3rd And we cannot see that we have committed a crime in leaving a church where we could not enjoy ourselves and be benefited, and go to another;
4th We were not cited to the Session at the time of suspension and was attending church two weeks before the suspension.  Signed Jas and N.D. Coulter.
With regard to the paper presented to Presbytery I have not got that in possession as I expected and it is not necessary in the action of Session in this matter as the Session will see after due consideration.
You the Session of Bovina please give us certificates and restore to us the blessings of church privileges if you cannot do this act of kindness to us I give you notice that we must lay the matter before the Presbytery which we do not wish to do.  Bovina, May 13, 1868, Jas and N.D. Coulter.
The session met again on Saturday May 16 to discuss the case of James Coulter.  The moderator explained that Mr. Coulter had promised but failed to produce the paper passed around at the Presbytery and yet had now “presented to this Session another paper signed by himself and wife asking Session to restore them to privilege for reasons which appear to us untrue [and] unwanted.  It was pointed out that Coulter admitted that what he was doing was contrary to the rules of the church, that he had disobeyed several citations to appear before the session, and that when Coulter and his wife were suspended, all but two members of the Session were present and that the vote was unanimous.  The Session resolved, however, that Mr. and Mrs. Coulter be granted a new trial and be allowed 20 days to notify the Clerk of the Session as to their response. The session also stated that it “is perfectly willing to have the whole matter brought before Presbytery in a proper and orderly way.”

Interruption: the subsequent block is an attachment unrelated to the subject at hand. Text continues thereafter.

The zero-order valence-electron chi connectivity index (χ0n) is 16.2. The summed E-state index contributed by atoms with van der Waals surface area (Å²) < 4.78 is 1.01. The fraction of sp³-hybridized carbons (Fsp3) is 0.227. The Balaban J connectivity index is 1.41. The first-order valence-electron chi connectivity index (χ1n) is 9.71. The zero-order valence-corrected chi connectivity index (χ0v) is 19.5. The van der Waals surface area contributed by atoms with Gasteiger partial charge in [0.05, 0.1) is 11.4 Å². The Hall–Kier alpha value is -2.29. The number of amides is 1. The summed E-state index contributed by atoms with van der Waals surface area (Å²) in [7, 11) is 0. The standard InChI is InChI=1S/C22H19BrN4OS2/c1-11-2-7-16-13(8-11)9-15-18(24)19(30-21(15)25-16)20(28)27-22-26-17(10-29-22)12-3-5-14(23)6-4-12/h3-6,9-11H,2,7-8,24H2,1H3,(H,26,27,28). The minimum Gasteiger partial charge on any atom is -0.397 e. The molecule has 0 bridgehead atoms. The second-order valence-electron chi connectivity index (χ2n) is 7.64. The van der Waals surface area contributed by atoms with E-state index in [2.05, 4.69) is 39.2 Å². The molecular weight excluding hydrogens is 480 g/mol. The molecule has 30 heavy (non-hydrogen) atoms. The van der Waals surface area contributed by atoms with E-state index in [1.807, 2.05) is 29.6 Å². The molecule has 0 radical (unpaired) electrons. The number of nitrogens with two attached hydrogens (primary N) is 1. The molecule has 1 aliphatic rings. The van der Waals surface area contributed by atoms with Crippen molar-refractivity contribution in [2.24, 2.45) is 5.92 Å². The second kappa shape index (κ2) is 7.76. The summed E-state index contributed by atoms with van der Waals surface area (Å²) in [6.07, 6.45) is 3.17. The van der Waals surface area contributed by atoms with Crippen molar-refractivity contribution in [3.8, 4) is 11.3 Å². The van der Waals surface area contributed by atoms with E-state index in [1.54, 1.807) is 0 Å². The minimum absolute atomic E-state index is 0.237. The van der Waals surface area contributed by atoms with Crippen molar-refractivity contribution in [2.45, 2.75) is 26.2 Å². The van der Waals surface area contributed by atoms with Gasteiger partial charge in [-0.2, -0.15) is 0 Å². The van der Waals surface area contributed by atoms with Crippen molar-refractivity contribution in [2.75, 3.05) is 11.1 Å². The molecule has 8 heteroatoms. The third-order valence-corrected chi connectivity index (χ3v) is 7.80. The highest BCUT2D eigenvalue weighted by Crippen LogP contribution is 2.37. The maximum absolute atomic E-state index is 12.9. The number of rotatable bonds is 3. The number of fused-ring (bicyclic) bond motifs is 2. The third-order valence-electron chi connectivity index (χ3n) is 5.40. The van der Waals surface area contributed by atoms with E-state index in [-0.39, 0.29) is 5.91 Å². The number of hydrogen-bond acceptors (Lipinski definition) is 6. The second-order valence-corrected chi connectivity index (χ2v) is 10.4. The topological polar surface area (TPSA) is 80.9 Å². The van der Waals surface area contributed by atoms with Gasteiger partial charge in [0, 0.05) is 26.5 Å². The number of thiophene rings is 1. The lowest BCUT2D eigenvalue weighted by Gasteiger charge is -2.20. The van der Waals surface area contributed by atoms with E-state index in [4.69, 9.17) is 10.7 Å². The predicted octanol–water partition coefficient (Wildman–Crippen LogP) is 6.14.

Unfortunately, here the story abruptly stops because the next volume of session minutes that would continue the narrative has not been found.  The ultimate resolution of the case cannot be determined.  Did James and Nancy get what they felt they deserved from her father’s estate?  Were they restored to church privileges? 

We do know that Thomas Miller continued as an elder until his death, having been one of the longest serving elders ever in the church.  Thomas’s wife did not long survive the case, dying in 1870. Miller married twice more before his death in 1911.  Nancy Thomson Coulter also predeceased her husband, dying in 1891.  James died seven years later.  William, the brother who was caught up in the squabble, died in 1884. 

And I have had no luck locating any civil court records of this case - so whether or not they really went to court has not been established.  But I keep my eyes open for any new sources that might help us find the final resolution of this family squabble that spilled over into the Bovina UP Church.

3 comments:

  1. Jeanne Raitt FlyeMay 18, 2011 at 4:56 PM

    According to the "Manual of the U.P. Church of
    Bovina, N.Y. May, 1876", neither James nor Nancy D. Coulter were listed as "present members" but were listed as "former members". Both a William Thomson and a William D. Thomson were listed as "present members". It is also noted that William Thomson, who was ordained as elder on May 8, 1857, resigned.

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  3. Thanks Jeanne. I should have looked at the 1876 manual, which I have, to verify this. I also went to the 1886 manual and they are still listed as past members, so it seems they never did resolve their differences with the UP Church.